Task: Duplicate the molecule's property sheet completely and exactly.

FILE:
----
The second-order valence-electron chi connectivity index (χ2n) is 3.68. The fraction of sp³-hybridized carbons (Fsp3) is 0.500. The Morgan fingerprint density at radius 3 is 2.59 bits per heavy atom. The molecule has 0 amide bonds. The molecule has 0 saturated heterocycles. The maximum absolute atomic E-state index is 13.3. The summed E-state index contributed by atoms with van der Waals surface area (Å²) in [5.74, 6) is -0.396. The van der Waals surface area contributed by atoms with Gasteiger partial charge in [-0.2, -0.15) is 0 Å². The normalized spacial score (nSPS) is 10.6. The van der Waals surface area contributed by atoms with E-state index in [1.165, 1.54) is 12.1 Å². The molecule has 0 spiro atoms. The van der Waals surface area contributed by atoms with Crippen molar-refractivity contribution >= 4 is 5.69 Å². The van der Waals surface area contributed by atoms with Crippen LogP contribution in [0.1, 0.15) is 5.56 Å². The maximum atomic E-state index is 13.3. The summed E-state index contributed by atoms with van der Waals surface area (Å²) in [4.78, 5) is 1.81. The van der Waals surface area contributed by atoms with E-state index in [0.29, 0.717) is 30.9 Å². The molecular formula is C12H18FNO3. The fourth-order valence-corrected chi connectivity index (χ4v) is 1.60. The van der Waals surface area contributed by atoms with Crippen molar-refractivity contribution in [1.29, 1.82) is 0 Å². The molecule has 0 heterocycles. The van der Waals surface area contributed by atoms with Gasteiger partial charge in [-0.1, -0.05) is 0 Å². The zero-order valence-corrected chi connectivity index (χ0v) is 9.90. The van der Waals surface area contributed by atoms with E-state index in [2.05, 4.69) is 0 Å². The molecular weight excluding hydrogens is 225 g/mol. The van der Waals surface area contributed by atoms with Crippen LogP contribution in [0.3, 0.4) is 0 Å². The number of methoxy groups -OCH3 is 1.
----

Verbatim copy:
The second-order valence-electron chi connectivity index (χ2n) is 3.68. The fraction of sp³-hybridized carbons (Fsp3) is 0.500. The Morgan fingerprint density at radius 3 is 2.59 bits per heavy atom. The molecule has 0 amide bonds. The molecule has 0 saturated heterocycles. The maximum absolute atomic E-state index is 13.3. The summed E-state index contributed by atoms with van der Waals surface area (Å²) in [5.74, 6) is -0.396. The van der Waals surface area contributed by atoms with Gasteiger partial charge in [-0.2, -0.15) is 0 Å². The normalized spacial score (nSPS) is 10.6. The van der Waals surface area contributed by atoms with E-state index in [1.165, 1.54) is 12.1 Å². The molecule has 0 spiro atoms. The van der Waals surface area contributed by atoms with Crippen molar-refractivity contribution >= 4 is 5.69 Å². The van der Waals surface area contributed by atoms with Crippen LogP contribution in [0.1, 0.15) is 5.56 Å². The maximum atomic E-state index is 13.3. The summed E-state index contributed by atoms with van der Waals surface area (Å²) in [4.78, 5) is 1.81. The van der Waals surface area contributed by atoms with E-state index in [0.29, 0.717) is 30.9 Å². The molecular formula is C12H18FNO3. The fourth-order valence-corrected chi connectivity index (χ4v) is 1.60. The van der Waals surface area contributed by atoms with Crippen molar-refractivity contribution in [1.29, 1.82) is 0 Å². The molecule has 0 heterocycles. The van der Waals surface area contributed by atoms with Gasteiger partial charge in [-0.1, -0.05) is 0 Å². The zero-order valence-corrected chi connectivity index (χ0v) is 9.90. The van der Waals surface area contributed by atoms with E-state index in [2.05, 4.69) is 0 Å². The molecular weight excluding hydrogens is 225 g/mol. The van der Waals surface area contributed by atoms with Crippen LogP contribution in [0.3, 0.4) is 0 Å². The number of methoxy groups -OCH3 is 1.